Nunavut votes: 3 candidates vie to be new MLA in Iqaluit-Niaqunnguu
P.J. Akeeagok, Noah Papatsie and Dinos Tikivik competing to replace Pat Angnakak
In the lead-up to the Oct. 25 territorial elections, Nunatsiaq News is publishing snapshots of the races. Look for articles with “Nunavut votes” in the headline.
Three candidates are seeking to become the next MLA for Iqaluit-Niaqunnguu.
After running unsuccessfully for the Liberals in September’s federal election, Pat Angnakak, the only MLA to represent the relatively new riding, is not running for re-election.
After the riding was established in 2013 through the merging of Iqaluit East and Iqaluit Centre, Angnakak won the following two elections.
Encapsulating Tundra Valley and Apex, Iqaluit-Niaqunnguu represents both urban and suburban residents in Iqaluit.
Competing to replace Angnakak are P.J. Akeeagok, Noah Papatsie and Dinos Tikivik.
Akeeagok, 36, was the president of the Qikiqtani Inuit Association for the last seven years, before resigning this summer to run for MLA.
Papatsie, 52, was an Iqaluit city councillor between 2013 and 2015 and 2017 to 2019. Since becoming legally blind in 1999, Papatsie has been an advocate for people with disabilities.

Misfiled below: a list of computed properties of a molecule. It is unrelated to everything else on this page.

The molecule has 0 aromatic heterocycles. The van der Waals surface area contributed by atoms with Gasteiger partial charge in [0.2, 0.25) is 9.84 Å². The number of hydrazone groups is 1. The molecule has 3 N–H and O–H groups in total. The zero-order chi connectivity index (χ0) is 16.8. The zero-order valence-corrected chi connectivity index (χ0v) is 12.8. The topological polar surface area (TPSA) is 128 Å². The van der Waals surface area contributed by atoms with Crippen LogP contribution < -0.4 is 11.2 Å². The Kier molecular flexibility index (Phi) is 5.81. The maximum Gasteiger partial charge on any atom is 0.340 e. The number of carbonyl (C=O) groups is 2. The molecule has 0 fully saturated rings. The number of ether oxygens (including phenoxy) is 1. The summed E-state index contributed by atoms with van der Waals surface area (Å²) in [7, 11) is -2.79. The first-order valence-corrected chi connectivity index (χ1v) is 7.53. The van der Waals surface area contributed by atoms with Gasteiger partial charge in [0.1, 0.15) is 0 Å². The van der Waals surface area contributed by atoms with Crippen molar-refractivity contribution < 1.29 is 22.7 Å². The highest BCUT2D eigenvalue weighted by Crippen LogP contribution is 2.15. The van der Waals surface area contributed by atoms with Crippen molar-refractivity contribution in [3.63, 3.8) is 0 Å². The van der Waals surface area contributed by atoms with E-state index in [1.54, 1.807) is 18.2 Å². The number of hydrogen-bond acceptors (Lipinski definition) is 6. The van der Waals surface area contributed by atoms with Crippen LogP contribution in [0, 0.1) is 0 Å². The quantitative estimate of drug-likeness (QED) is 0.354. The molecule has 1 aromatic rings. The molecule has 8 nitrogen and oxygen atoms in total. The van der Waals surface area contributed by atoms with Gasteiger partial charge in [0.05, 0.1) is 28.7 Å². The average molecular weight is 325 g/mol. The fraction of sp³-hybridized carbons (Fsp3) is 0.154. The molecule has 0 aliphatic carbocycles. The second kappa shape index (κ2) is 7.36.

Tikivik, 58, has worked as a correctional officer and run an Inuit culture and heritage program for inmates. He has also trained Canadian Rangers on how to survive in the High Arctic.
Housing and mental health are the most common issues identified for the candidates.
Tikivik said the territory faces an epidemic of mental health problems and not enough is being done about it. He added that some of his own brothers have died by suicide and during the last 10 years other members of his extended family have ended their lives as well.
“I want to try and help the people in my riding and Nunavut,” Tikivik said.
For housing, Akeeagok said that at least 3,000 more homes are needed in Nunavut. To realize that goal, Akeeagok said he wants more co-ordination between government, businesses and Inuit organizations in building homes. He cites his knowledge of how government and Inuit organizations function as a strength in creating a more centralized housing plan.
“I really see an opportunity where we can break down these [decision-making] silos,” Akeeagok said.
Papatsie said that improving education is one of his top priorities. He added that using Inuit traditional knowledge principles to protect Nunavut’s environment should lead to better mental health.
The territorial election takes place on Oct. 25.